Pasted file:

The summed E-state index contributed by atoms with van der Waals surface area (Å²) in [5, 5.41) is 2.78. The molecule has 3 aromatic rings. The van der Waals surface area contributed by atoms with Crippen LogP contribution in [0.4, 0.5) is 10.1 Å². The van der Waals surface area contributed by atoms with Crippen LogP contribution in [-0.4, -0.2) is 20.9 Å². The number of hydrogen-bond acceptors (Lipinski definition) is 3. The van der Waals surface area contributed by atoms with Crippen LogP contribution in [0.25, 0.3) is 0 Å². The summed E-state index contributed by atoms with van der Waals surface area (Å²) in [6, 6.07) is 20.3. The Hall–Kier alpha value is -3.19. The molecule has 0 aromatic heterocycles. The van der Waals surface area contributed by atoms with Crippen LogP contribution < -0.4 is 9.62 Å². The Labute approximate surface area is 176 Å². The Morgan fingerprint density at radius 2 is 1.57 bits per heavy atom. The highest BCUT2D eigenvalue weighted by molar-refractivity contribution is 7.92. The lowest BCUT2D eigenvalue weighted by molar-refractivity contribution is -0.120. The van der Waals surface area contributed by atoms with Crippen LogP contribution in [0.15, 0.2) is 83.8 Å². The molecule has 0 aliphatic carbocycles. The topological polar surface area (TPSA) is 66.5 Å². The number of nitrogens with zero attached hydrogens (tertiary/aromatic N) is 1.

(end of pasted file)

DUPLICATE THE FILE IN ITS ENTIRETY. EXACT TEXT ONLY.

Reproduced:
The summed E-state index contributed by atoms with van der Waals surface area (Å²) in [5, 5.41) is 2.78. The molecule has 3 aromatic rings. The van der Waals surface area contributed by atoms with Crippen LogP contribution in [0.4, 0.5) is 10.1 Å². The van der Waals surface area contributed by atoms with Crippen LogP contribution in [-0.4, -0.2) is 20.9 Å². The number of hydrogen-bond acceptors (Lipinski definition) is 3. The van der Waals surface area contributed by atoms with Crippen LogP contribution in [0.25, 0.3) is 0 Å². The summed E-state index contributed by atoms with van der Waals surface area (Å²) in [6, 6.07) is 20.3. The Hall–Kier alpha value is -3.19. The molecule has 0 aromatic heterocycles. The van der Waals surface area contributed by atoms with Crippen LogP contribution < -0.4 is 9.62 Å². The Labute approximate surface area is 176 Å². The Morgan fingerprint density at radius 2 is 1.57 bits per heavy atom. The highest BCUT2D eigenvalue weighted by molar-refractivity contribution is 7.92. The lowest BCUT2D eigenvalue weighted by molar-refractivity contribution is -0.120. The van der Waals surface area contributed by atoms with Crippen LogP contribution in [0.15, 0.2) is 83.8 Å². The molecule has 0 aliphatic carbocycles. The topological polar surface area (TPSA) is 66.5 Å². The number of nitrogens with zero attached hydrogens (tertiary/aromatic N) is 1.